Referring next to the preferred inclusion of a phosphated polymer in the polymeric blend of this invention, the phosphated polymer can include for example, mono- and di-alkyl esters of phosphoric acid, phosphated epoxidized oil, phosphated epoxidized polybutadiene copolymers, phosphated acrylic copolymers, phosphated polyesters, phosphated copolymers containing copolymerized phosphate monomer, epoxy phosphate, and phosphated epoxy-acrylic copolymer.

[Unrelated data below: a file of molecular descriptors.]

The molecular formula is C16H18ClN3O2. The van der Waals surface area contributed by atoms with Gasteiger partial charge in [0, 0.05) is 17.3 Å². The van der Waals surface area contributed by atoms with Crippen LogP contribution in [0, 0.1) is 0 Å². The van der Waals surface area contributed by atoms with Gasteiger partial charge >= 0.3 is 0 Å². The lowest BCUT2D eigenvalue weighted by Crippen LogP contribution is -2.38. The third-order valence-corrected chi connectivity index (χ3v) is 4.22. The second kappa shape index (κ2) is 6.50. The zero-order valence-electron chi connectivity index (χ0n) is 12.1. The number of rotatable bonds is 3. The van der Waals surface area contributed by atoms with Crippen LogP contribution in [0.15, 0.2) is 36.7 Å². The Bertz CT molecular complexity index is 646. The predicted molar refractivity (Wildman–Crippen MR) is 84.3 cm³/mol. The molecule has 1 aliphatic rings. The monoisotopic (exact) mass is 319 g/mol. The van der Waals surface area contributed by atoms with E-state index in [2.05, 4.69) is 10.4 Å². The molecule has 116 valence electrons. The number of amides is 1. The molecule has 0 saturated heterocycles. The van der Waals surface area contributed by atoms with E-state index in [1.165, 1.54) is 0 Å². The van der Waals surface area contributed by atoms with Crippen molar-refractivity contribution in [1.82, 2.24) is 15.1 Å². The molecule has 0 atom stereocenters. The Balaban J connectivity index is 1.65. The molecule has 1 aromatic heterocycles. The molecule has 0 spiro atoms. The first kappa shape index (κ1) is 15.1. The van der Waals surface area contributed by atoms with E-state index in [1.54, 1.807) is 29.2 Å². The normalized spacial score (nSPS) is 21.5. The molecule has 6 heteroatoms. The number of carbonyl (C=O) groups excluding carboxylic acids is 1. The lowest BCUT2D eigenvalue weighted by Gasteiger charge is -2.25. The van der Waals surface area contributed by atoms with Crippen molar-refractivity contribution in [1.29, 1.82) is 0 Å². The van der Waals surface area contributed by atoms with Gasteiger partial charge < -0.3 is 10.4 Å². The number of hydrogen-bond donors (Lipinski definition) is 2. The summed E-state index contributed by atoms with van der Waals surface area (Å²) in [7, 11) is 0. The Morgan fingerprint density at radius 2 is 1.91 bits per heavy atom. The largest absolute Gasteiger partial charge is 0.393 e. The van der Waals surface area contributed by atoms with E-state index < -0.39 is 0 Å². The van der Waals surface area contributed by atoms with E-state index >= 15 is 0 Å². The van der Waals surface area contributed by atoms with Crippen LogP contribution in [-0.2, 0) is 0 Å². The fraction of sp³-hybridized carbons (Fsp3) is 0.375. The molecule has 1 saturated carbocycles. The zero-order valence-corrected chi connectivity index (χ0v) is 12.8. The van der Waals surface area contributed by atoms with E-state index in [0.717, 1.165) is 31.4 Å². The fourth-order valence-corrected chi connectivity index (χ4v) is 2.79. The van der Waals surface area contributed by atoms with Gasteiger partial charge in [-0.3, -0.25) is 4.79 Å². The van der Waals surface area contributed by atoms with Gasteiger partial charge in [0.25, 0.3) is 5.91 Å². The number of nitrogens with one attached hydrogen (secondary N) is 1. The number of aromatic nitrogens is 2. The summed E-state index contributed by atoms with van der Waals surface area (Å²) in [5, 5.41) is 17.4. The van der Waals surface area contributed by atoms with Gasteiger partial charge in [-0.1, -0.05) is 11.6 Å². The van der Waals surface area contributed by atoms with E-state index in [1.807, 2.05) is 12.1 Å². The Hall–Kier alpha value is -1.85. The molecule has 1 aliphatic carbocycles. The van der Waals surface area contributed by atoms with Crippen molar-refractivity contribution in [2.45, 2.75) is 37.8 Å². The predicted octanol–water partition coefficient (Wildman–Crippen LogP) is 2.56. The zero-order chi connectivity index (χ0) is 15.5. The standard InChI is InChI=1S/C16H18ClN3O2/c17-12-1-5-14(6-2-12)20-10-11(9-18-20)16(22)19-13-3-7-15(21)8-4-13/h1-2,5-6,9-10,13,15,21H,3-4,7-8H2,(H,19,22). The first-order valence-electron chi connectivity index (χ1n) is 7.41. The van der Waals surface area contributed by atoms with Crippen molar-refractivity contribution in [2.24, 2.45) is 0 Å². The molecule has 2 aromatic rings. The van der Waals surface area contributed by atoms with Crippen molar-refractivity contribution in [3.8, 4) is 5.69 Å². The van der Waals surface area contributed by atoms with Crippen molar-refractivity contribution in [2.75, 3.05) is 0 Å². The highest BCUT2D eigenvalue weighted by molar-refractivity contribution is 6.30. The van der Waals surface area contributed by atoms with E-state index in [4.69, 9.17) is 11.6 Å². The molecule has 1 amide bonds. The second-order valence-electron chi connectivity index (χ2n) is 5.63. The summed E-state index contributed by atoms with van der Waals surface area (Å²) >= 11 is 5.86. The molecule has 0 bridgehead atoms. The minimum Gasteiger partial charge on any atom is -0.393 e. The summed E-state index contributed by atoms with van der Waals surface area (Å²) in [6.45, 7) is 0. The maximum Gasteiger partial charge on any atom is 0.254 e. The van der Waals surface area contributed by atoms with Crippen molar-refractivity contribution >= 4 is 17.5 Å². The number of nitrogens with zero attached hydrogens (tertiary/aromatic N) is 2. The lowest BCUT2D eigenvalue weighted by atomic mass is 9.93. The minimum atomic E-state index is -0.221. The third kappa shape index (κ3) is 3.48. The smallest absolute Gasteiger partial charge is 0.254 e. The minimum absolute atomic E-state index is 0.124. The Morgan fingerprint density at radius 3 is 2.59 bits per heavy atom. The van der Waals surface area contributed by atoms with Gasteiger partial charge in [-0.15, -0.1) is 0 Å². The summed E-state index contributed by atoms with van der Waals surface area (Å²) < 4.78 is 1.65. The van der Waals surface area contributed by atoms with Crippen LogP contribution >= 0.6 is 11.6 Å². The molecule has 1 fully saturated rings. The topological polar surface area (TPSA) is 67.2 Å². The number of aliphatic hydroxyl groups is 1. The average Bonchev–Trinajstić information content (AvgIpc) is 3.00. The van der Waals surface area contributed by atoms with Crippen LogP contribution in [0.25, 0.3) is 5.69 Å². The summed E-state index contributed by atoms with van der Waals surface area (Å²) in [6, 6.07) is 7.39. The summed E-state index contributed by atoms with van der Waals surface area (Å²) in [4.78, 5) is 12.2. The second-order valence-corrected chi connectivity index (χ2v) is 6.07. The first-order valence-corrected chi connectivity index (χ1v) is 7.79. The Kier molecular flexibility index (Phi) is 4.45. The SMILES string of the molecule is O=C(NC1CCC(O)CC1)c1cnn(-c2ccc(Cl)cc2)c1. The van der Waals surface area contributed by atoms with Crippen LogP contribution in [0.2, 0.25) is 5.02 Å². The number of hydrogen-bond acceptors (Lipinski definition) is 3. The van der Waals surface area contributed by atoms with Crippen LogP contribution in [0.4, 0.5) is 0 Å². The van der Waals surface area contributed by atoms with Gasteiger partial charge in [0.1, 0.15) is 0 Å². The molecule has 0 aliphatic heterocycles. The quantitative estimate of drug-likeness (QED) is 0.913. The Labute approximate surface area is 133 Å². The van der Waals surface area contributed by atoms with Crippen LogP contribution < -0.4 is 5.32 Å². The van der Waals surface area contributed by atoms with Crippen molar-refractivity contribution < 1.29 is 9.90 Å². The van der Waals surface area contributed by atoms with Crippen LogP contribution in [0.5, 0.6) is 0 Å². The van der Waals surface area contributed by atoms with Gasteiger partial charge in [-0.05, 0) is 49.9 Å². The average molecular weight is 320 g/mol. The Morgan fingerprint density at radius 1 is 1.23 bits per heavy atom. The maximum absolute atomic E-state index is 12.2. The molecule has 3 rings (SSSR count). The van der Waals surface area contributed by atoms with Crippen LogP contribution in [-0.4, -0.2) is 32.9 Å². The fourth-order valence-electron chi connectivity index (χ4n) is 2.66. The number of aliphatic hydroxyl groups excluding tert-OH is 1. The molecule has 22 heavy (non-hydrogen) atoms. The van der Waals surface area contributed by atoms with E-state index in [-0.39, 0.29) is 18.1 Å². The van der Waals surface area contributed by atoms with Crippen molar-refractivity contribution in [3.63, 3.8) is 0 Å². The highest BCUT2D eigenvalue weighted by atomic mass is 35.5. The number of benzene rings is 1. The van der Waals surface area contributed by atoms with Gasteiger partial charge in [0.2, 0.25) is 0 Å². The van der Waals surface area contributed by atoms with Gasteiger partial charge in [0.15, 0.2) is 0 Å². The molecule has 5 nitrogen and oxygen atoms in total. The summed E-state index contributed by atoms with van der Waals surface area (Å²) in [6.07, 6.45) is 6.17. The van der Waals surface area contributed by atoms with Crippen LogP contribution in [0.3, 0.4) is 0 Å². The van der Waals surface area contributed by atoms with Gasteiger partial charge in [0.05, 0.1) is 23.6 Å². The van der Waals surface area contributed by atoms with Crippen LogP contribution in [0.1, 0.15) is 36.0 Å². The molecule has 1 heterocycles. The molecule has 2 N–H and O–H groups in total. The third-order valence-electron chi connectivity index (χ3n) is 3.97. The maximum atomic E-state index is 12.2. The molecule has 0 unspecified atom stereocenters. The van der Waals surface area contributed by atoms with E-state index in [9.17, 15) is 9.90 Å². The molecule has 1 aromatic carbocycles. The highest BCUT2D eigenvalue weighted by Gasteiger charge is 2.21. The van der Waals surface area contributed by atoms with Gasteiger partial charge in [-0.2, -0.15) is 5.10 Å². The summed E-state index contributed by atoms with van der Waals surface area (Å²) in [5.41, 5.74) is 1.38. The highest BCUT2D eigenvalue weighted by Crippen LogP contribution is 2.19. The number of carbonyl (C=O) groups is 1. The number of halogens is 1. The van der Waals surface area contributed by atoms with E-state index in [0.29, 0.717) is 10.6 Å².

The preferred phosphated polymer is a phosphated epoxy polymer and comprises epoxy resin coreacted with phosphoric acid to produce a phosphated epoxy ester polymer. The phosphated epoxy polymer contains on an equivalent basis at least about 0.1 equivalent of phosphate per equivalent of epoxide and preferably between about 0.1 to 1 equivalent of phosphate per epoxide equivalent on the epoxy polymer. Thus, a mole of monoepoxide polymer can contain up to about 1 mole of phosphate whereas a mole of a diepoxide polymer can contain up to 2 moles of phosphate. On a weight basis, the phosphated epoxy polymer contains between about 0.05% and 5%, and preferably between 0.1% and 3% coreacted phosphoric acid measured as phosphate, although excess molar amounts of phosphate reactant in any appreciable amount is undesirable. The epoxy polymer used for preparing the phosphated epoxide can be epoxy polymers having a molecular weight greater than 200 and up to about 10,000 and preferably between about 400 and 8,000. The epoxy polymer can be conventional epoxy polymers produced by a condensation reaction of epichlorohydrin or dichlorohydrin with bisphenols or polyhydric phenols, polyalcohols, polyfunctional halohydrins, and certain polyepoxides. Monoepoxides such as phenyl glycidyl ether are suitable although diepoxides are preferred. The preferred epoxy polymers are produced by coreacting epichlorohydrin or dichlorohydrin with bisphenol-A to provide linear epoxy polymers having pendant epoxide groups. The most preferred epoxy polymers are epichlorohydrin reacted with bisphenol-A. The epoxy polymer can contain between 2 and 25 monomer units and preferably between 3 and 20 copolymerized monomer units (bisphenol-A) wherein the epoxy polymer can be either a mono- or diepoxide polymer. The phosphated epoxide polymer can be synthesized by heating a solution of epoxy resin dispersed in a suitable solvent such as methyl ethyl ketone or 2-butoxy ethanol and then reacted with phosphoric acid or preferably polyphosphoric acid at reflux temperatures of 120° C. to 145° C. for sufficient time, typically 2 to 5 hours, to completely react the phosphoric acid with available epoxide groups. The preparation of epoxy phosphate resins are shown in U.S. Pat. Nos. 4,289,812 and 4,316,922. The epoxy phosphate can be prepared from a single epoxy resin or from a mixture of epoxy resins. In a further variation of this aspect of the invention, the epoxy phosphate polymer can be produced by reacting a non-phosphated epoxy resin with an epoxy resin containing higher levels of phosphate, provided that the resulting epoxy resin mixture contains between about 0.05% and 5% by weight coreacted phosphoric acid. For instance, a weight ratio of 9 parts non-phosphated epoxy resin mixed with 1 part phosphated (10%) epoxy resin coreacted together at temperatures above 120° C. for at least 2 hours provides a phosphated epoxy polymer containing 1% coreacted phosphoric acid in accordance with this invention. In practice, the non-phosphated epoxy resin is reacted with phosphated (10%) epoxy resin at sufficiently high temperatures for time sufficient to convert the mixture to predominately a monophosphate, which can be enhanced by the addition of 2% water based on solids to hydrolyze the phosphated mixture and preferably convert the mixture to a predominately monophosphated epoxy resin. The phosphated epoxy polymer containing between 0.05% and 5% coreacted phosphoric acid in accordance with this invention then can be dispersed into an amine and water mixture by mechanical mixing. The resulting aqueous dispersed epoxy phosphate can be added to the epoxy-acrylic copolymer and the self-curing water dispersed polymer in accordance with this invention.